The Trump administration has taken a bold step in undermining First Amendment rights by indicting Wikileaks founder Julian Assange for revealing classified documents under the Espionage Act.
This is the first time that a publisher has been charged under this law. The Justice Department’s indictment charged Assange with 16 counts of receiving or disclosing material leaked by Chelsea Manning, an Army intelligence analyst at the time. The actions took place from 2009 to 2010.
The charges cite provisions of the Espionage Act that criminalize the disclosure or obtainment of any defense information that “could be used to injure” the U.S government. This law does not draw an exception between reporters and publishers, but previous administrations have abstained from using the law against journalists out of fear of violating the First Amendment.
John Demers, the head of the Justice Department’s National Security Division, said: “The department takes seriously the role of journalists in our democracy and we thank you for it.”
Demers then added that “It has not and never has been the department’s policy to target them for reporting.
But Julian Assange is no journalist.” Demers claims that WikiLeaks’ publication of the names of U.S. government sources put people in China, Iran, and Syria. WikiLeaks declared that the prosecution marks “the end of national security journalism and the First Amendment.”
The Wikileaks founder also received a 50-week sentence for skipping bail in the U.K. in 2012. The past month has been hectic for Assange, as he was originally arrested in April at the Ecuadorian embassy in the U.K. and could now face extradition to the U.S.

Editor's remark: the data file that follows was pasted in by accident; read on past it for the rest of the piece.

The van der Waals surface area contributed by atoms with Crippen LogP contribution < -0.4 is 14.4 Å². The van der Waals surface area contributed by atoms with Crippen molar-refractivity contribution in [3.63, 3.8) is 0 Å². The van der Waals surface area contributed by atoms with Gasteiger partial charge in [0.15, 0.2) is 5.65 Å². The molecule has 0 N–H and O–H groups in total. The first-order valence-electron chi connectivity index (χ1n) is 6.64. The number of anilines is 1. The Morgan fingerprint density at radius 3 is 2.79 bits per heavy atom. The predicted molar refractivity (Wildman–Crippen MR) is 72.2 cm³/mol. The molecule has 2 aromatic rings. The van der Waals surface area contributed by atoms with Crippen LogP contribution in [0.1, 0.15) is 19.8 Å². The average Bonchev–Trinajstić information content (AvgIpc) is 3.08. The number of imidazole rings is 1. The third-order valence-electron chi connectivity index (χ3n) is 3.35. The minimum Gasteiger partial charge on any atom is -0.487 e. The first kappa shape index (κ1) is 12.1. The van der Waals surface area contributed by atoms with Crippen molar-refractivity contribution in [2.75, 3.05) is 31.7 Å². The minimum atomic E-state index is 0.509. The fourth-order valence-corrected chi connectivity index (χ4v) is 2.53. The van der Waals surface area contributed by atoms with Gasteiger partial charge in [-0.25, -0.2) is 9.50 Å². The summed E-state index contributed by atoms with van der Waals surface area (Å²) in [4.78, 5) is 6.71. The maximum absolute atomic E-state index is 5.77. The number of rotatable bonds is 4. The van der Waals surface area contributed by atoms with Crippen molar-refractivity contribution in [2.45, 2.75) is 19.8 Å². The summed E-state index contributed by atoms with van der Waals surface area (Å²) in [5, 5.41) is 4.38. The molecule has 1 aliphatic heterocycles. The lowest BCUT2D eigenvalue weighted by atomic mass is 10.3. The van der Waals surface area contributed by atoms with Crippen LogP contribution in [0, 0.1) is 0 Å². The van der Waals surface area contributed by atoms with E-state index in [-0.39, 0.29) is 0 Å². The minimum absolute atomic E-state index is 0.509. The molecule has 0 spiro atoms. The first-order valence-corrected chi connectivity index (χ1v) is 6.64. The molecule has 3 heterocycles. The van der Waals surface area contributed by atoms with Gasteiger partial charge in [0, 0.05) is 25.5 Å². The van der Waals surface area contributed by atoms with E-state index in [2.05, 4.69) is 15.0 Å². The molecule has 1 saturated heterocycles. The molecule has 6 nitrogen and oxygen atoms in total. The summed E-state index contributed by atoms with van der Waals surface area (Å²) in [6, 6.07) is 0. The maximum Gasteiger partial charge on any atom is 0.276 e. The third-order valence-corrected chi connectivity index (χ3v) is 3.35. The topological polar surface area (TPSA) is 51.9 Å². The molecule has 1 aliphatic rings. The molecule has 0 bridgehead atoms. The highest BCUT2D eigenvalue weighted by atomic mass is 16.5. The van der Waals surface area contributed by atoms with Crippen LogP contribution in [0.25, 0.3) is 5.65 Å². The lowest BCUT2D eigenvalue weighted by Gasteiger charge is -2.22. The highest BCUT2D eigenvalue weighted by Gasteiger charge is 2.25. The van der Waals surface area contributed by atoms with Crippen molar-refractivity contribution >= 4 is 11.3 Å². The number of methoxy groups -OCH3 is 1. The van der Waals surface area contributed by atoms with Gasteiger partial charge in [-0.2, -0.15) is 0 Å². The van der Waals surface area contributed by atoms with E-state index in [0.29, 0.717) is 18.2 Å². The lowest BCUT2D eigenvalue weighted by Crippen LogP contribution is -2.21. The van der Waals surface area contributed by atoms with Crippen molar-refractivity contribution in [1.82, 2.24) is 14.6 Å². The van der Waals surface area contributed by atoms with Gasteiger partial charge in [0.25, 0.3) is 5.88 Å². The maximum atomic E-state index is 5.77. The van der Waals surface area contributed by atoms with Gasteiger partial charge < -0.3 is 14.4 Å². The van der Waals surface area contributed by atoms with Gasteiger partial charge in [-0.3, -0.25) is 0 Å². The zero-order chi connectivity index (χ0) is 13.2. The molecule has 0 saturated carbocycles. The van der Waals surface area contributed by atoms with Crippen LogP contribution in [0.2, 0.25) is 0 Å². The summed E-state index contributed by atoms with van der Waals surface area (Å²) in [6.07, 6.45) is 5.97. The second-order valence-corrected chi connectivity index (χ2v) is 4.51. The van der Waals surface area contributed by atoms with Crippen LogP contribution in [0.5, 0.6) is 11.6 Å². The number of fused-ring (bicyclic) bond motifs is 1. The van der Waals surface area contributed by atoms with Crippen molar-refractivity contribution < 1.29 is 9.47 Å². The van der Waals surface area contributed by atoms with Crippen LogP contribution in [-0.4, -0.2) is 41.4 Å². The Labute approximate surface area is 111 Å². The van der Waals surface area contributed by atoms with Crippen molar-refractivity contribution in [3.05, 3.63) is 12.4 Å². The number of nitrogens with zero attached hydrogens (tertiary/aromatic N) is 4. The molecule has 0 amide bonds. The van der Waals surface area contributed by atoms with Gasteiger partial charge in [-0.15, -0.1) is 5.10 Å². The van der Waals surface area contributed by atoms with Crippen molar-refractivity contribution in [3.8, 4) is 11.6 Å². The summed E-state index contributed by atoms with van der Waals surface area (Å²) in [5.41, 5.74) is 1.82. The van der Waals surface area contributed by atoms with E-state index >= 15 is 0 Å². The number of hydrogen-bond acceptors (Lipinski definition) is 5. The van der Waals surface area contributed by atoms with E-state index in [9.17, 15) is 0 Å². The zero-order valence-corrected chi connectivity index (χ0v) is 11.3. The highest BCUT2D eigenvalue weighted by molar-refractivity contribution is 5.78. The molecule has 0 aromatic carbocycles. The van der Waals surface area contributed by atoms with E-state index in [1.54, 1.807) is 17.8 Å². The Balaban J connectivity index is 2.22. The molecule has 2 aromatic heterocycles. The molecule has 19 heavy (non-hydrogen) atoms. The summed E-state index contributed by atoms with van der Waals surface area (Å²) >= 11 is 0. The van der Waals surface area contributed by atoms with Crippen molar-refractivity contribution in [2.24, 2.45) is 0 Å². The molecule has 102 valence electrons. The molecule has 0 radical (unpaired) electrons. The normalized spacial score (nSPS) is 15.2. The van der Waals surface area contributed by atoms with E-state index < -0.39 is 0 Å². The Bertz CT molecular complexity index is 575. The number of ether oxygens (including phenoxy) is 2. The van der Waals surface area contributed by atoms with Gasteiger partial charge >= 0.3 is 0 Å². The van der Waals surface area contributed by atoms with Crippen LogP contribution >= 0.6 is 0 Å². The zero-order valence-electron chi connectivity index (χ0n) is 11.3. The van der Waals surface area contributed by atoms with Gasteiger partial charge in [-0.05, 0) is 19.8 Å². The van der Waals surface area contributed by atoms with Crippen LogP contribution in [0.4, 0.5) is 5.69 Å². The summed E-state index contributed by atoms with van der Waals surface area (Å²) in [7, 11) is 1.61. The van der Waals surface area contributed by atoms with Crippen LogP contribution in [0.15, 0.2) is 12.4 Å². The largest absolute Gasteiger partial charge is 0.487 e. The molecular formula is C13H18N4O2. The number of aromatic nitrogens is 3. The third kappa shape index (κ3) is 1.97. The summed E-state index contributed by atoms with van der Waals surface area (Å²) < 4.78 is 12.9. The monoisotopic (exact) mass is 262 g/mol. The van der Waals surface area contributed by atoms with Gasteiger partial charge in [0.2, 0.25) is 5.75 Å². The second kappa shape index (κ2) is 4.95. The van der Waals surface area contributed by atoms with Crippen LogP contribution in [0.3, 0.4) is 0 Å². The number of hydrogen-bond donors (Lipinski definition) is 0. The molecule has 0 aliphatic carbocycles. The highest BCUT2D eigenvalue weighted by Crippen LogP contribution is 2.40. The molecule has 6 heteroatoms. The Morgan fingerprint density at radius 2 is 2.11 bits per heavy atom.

Then President Barack Obama invoked the Espionage Act more than all previous presidents combined, and Trump is now following in his footsteps. Assange could face 180 years in prison if he is convicted on all the charges levied against him.
Assange has been one of the fiercest critics of defense interests and has made it a point to expose corruption at the highest levels of government. For that reason, political elites want to silence him.
The Espionage Act, which was passed in 1917, is living up to its original intent. It was used during World War I, along with the Sedition Act, to put the clamps down on anti-war speech and others who “interfered” with the war effort. One of the most famous people prosecuted under the Espionage Act was socialist activist Eugene V. Debs.
Slightly over a century later, the Espionage Act’s tyrannical legacy is being channeled again to silence the most prolific leaker of our generation in Julian Assange.
For a president who benefited from Assange’s leaks on the campaign trail in 2016, it would be disgraceful if Assange is fully prosecuted under Trump’s watch.
Beyond cracking down on leakers, this latest arrest could open up a Pandora’s Box of free speech abuses for the general populace.